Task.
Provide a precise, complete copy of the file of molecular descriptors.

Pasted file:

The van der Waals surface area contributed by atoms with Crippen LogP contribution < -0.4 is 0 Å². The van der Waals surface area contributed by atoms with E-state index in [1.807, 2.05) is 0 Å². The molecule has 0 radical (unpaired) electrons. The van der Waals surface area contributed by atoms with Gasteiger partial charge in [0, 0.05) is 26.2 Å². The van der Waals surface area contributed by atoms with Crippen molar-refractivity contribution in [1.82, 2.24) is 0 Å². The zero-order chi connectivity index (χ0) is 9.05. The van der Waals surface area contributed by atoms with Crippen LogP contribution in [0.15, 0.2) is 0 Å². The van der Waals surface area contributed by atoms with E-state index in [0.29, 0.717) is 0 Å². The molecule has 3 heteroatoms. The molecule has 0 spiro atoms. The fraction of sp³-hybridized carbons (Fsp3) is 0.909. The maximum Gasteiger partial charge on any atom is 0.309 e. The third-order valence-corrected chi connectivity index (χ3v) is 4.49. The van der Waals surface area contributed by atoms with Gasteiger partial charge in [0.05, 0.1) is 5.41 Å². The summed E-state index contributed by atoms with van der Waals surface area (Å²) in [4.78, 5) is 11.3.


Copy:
The van der Waals surface area contributed by atoms with Crippen LogP contribution < -0.4 is 0 Å². The van der Waals surface area contributed by atoms with E-state index in [1.807, 2.05) is 0 Å². The molecule has 0 radical (unpaired) electrons. The van der Waals surface area contributed by atoms with Gasteiger partial charge in [0, 0.05) is 26.2 Å². The van der Waals surface area contributed by atoms with Crippen molar-refractivity contribution in [1.82, 2.24) is 0 Å². The zero-order chi connectivity index (χ0) is 9.05. The van der Waals surface area contributed by atoms with Crippen LogP contribution in [0.15, 0.2) is 0 Å². The van der Waals surface area contributed by atoms with E-state index in [0.29, 0.717) is 0 Å². The molecule has 3 heteroatoms. The molecule has 0 spiro atoms. The fraction of sp³-hybridized carbons (Fsp3) is 0.909. The maximum Gasteiger partial charge on any atom is 0.309 e. The third-order valence-corrected chi connectivity index (χ3v) is 4.49. The van der Waals surface area contributed by atoms with Gasteiger partial charge in [0.05, 0.1) is 5.41 Å². The summed E-state index contributed by atoms with van der Waals surface area (Å²) in [4.78, 5) is 11.3.